goes on in his attempts to relate phenomena. He runs the risk 
of explaining a cause in terms of its effect rather than solving 
his problems the right way around. But to achieve any logical 
relation is progress. This brings us to the work of Helmholtz, 
who took note of the fact that gravitation itself could be a 
source of energy. He propounded the theory that the contraction 
of matter forming the sun releases energy and is the source of 
the sun's heat. This idea has now captured the imagination of the 
astrophysicist. It has taken on a different form in the concept 
of 'gravitational collapse' and leads to the fantasies of 'black 
holes' in space. We will come to this later. In the meantime, 
we examine the beginnings on which this concept is founded. 

20 MODERN \ I I 1 1 1 R SCIl NCI 

At this stage, the writer interjects the thought that at a time 
when the aether was accepted by physicists the logical energy 
source was the aether itself. Otherwise, we merely assume the 
existence of matter, derive energy from its coalescence, and are 
left with the ultimate problem of still explaining the origins of 
matter and the energy needed to set it apart in the first place. 

Also, it is appropriate to interject another observation 
addressed to those readers who remain sceptical about the aether 
medium and treasure their thoughts about four-dimensional 
space. The point concerns the stability of motion under New- 
ton's law of gravitation. 1 quote from the work of a science 
historian :* 

Laplace (1749-1827) was the supreme mathematician of Newton's 
planetary theory. The greatest single missing link -and a great one 
it was-— which he supplied in Newton's work was his partial proof 
that the system would be a stable one; but it was his prodigious 
power in dealing with both the detail and the general features of the 
subject which gave him his characteristic place in scientific history. 

Laplace died 100 years after Newton. Newton's theory, it 
seems, needed confirmation on a point of stability and it took 
so long a time before someone realized and resolved the difficulty. 
Now, one may wonder whether anyone has bothered to check 
the stability of the near-elliptical orbits of the planets in 
Einstein's four-dimensional space using Einstein's modification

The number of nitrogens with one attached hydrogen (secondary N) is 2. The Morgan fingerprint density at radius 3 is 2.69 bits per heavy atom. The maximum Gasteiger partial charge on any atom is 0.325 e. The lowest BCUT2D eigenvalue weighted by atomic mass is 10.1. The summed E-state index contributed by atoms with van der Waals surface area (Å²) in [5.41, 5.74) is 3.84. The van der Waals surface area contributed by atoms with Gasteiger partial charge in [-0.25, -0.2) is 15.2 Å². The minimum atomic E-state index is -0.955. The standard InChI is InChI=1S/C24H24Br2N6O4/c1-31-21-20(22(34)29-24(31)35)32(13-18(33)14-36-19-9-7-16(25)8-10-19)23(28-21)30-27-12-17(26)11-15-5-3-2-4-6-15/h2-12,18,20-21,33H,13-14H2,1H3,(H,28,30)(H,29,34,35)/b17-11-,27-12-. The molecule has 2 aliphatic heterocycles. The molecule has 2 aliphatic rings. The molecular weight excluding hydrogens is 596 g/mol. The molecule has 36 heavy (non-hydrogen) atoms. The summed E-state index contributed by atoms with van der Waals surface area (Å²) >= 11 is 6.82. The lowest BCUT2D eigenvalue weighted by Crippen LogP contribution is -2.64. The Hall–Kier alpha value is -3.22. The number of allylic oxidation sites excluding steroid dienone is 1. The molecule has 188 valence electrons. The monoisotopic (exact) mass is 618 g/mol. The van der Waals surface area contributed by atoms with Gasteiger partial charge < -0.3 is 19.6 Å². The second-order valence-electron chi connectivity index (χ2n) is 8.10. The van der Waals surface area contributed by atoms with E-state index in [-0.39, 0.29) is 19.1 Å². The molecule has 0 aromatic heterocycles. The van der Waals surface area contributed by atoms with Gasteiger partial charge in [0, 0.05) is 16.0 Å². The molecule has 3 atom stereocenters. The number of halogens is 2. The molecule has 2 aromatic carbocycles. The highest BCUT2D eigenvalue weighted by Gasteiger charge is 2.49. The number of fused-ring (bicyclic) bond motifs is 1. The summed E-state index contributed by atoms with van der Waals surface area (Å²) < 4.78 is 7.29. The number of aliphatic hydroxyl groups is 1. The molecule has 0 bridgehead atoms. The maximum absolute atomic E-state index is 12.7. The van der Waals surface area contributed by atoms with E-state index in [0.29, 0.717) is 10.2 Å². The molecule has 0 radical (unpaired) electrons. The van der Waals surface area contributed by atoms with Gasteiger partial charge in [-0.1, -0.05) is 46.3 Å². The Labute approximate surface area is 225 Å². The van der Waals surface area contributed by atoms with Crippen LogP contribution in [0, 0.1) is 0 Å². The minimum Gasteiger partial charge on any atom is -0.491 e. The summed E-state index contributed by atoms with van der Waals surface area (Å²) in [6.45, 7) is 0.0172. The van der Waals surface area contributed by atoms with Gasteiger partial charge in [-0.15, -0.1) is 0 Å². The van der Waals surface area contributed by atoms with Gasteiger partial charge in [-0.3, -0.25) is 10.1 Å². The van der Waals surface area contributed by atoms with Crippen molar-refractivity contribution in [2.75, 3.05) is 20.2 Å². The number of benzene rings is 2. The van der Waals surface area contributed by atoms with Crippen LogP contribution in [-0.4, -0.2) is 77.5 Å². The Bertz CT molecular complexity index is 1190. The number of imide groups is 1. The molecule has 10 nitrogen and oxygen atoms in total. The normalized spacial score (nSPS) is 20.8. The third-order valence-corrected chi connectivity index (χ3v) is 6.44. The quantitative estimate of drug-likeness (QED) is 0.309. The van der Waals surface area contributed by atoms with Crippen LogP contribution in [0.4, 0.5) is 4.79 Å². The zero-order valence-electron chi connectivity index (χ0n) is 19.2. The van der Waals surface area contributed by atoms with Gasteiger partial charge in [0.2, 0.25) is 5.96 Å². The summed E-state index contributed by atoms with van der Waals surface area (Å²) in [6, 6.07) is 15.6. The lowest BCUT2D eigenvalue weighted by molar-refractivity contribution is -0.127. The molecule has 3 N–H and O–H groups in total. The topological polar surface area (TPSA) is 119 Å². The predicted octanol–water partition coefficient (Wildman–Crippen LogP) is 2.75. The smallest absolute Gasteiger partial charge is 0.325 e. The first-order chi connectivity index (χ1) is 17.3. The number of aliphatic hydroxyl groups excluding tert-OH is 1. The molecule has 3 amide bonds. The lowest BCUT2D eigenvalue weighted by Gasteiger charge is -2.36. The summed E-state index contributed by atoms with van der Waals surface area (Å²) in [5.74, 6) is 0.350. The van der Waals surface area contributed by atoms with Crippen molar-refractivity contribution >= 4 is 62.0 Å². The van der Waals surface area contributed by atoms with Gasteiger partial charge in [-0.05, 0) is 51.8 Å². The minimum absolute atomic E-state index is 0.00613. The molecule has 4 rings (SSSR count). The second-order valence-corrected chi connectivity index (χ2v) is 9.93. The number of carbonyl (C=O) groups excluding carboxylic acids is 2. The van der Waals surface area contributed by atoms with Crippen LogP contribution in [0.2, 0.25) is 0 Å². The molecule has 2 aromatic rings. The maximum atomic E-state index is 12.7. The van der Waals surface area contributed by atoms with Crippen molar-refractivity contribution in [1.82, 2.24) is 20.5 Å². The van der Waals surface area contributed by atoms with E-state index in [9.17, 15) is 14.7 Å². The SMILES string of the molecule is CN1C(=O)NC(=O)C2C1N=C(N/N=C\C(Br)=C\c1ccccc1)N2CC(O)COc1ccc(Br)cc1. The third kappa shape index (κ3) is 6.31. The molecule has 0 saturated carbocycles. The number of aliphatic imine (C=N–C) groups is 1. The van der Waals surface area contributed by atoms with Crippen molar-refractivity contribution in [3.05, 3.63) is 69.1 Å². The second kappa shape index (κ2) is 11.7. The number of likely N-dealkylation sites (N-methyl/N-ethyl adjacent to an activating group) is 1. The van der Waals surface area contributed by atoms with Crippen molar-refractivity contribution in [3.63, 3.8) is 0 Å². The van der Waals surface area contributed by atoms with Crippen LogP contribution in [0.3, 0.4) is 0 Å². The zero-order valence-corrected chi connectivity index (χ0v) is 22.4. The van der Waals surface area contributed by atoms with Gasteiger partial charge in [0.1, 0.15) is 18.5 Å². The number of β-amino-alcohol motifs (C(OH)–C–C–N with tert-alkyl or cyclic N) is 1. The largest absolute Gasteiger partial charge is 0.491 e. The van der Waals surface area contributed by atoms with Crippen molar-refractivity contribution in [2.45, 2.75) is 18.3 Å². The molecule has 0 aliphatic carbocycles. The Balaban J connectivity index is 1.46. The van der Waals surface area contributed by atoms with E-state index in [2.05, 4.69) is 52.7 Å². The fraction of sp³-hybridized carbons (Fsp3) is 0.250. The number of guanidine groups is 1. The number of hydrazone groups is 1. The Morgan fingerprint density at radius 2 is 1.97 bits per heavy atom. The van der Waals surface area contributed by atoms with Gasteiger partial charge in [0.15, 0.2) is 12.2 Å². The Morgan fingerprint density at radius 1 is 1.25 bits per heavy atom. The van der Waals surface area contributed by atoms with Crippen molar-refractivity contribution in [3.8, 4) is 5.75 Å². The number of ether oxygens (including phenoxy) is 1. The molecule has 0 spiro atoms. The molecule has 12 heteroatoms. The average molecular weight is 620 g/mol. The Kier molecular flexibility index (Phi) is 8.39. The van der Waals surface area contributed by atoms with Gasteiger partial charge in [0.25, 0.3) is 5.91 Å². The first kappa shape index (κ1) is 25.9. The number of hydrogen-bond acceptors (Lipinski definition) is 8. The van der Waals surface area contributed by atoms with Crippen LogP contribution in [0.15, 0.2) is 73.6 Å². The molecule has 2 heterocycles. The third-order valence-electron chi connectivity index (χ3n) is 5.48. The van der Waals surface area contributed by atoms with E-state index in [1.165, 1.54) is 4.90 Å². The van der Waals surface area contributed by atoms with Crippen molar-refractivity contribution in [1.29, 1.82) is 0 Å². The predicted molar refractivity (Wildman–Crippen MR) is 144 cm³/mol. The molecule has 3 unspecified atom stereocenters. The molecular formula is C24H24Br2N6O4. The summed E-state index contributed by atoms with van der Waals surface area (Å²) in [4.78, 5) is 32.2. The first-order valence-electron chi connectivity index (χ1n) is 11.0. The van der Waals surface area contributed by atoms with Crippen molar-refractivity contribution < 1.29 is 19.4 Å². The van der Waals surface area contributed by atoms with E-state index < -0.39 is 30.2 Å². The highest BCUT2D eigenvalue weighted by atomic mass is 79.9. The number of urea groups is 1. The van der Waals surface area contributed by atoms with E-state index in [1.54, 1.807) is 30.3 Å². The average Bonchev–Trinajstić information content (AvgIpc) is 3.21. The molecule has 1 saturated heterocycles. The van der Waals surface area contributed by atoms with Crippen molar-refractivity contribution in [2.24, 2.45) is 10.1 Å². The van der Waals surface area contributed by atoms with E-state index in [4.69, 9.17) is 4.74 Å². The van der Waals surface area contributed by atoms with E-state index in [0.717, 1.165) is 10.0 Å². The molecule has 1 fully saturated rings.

of Newton's law of gravitation. The passage of time since the 
inception of Einstein's Theory is no warranty that this point 
has been checked. On the contrary, one can begin to wonder all 
the more on reading the following: 

Have you ever wondered why ordinary space is three-dimensional? 
Although this may seem to be a ludicrous question, it has been the 
subject of considerable thought by scientists and philosophers since 
the time of Aristotle. . . . However, you do not need to worry that 
space has been five dimensions without you knowing because general 
physical arguments have revealed that three is the only combination 
that works. 

Dr. Ira Freeman has recapitulated the reasoning in a translation of 
W. Buchel's article "Warum hat der Raum drei Dimensionen ?' 

* Science Since 1500, by T. Pledge, H.M. Stationery OHice, London, 1939, p. 7 1 . 



(American Journal of Physics, Vol. 37, p. 1222). Dimensions larger 
than three can be discounted if we accept that the gravitational force 
varies as the inverse square of the distance between two masses. This 
law, originally derived by Newton, will only allow for stable elliptical 
planetary orbits if spatial dimensions are three or less.* 

It is difficult to imagine how Relativity's very small change in 
the law of gravitation from the form postulated by Newton 
could permit the remarkable step of introducing a new fourth 
space dimension. Perhaps a Laplace is needed to rescue Relativ- 

Laplace proposed a nebular hypothesis in 1796. Quoting 
from a 1835 edition of his work: 

. . . the atmosphere of the Sun originally extended beyond the orbits 
of all the planets, and ... it has gradually contracted itself to its 
present limits. t 

Laplace was, of course, concerned with the formation of the 
planets, but that is not our immediate interest here. It is the 
application of Laplace's idea by Helmholtz which is of concern. 
Helmholtz's work dates from 1854: 

When the nebulous chaos first separated itself from other fixed star 
masses ... an immense dower was bestowed in the shape of the 
general attraction of all the particles for each other. The force, which 
on the earth exerts itself as gravity, acts in the heavenly spaces as 
gravitation. As terrestrial gravity when it draws a weight downwards 
performs work and generates kinetic energy so also the heavenly 
bodies do the same when they draw two portions of matter from 
distant regions of space towards each other. . . . When, through con- 
densation of the masses, their particles came into collision and clung 
to each other, the kinetic energy of their motion would be thereby 
annihilated, and must reappear as heat. . . . Calculations show that, 
assuming the thermal capacity of the sun to be the same as that of 
water, the temperature might be raised to 28,000,000 of degrees, if 
this quantity of heat could ever have been present in the sun at one 
time. This cannot be assumed, for such an increase of temperature 
would offer the greatest hindrance to condensation. It is probable 
rather that a great part of this heat, which was produced by con- 
densation, began to radiate into space before the condensation was 
complete. But the heat which the sun could have previously developed 
* New Scientist, February 19, 1970, p. 343. 

f Quoted from Science Past and Present, hv F. Sherwood Taylor, Heinemann,